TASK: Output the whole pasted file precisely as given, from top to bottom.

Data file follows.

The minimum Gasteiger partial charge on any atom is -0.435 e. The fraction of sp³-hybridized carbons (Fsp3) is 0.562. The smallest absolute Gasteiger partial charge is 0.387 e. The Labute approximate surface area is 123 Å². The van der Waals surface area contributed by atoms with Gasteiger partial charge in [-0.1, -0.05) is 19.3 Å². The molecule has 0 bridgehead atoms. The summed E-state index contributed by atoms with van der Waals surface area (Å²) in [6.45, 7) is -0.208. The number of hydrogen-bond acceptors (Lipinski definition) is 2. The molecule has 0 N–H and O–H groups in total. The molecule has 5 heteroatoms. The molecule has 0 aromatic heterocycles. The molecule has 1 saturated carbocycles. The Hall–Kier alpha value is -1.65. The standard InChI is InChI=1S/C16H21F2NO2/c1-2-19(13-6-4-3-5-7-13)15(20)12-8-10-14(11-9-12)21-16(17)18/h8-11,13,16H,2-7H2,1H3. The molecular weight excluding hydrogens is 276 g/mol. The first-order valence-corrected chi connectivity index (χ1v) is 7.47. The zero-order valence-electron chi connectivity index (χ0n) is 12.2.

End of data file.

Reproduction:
The minimum Gasteiger partial charge on any atom is -0.435 e. The fraction of sp³-hybridized carbons (Fsp3) is 0.562. The smallest absolute Gasteiger partial charge is 0.387 e. The Labute approximate surface area is 123 Å². The van der Waals surface area contributed by atoms with Gasteiger partial charge in [-0.1, -0.05) is 19.3 Å². The molecule has 0 bridgehead atoms. The summed E-state index contributed by atoms with van der Waals surface area (Å²) in [6.45, 7) is -0.208. The number of hydrogen-bond acceptors (Lipinski definition) is 2. The molecule has 0 N–H and O–H groups in total. The molecule has 5 heteroatoms. The molecule has 0 aromatic heterocycles. The molecule has 1 saturated carbocycles. The Hall–Kier alpha value is -1.65. The standard InChI is InChI=1S/C16H21F2NO2/c1-2-19(13-6-4-3-5-7-13)15(20)12-8-10-14(11-9-12)21-16(17)18/h8-11,13,16H,2-7H2,1H3. The molecular weight excluding hydrogens is 276 g/mol. The first-order valence-corrected chi connectivity index (χ1v) is 7.47. The zero-order valence-electron chi connectivity index (χ0n) is 12.2.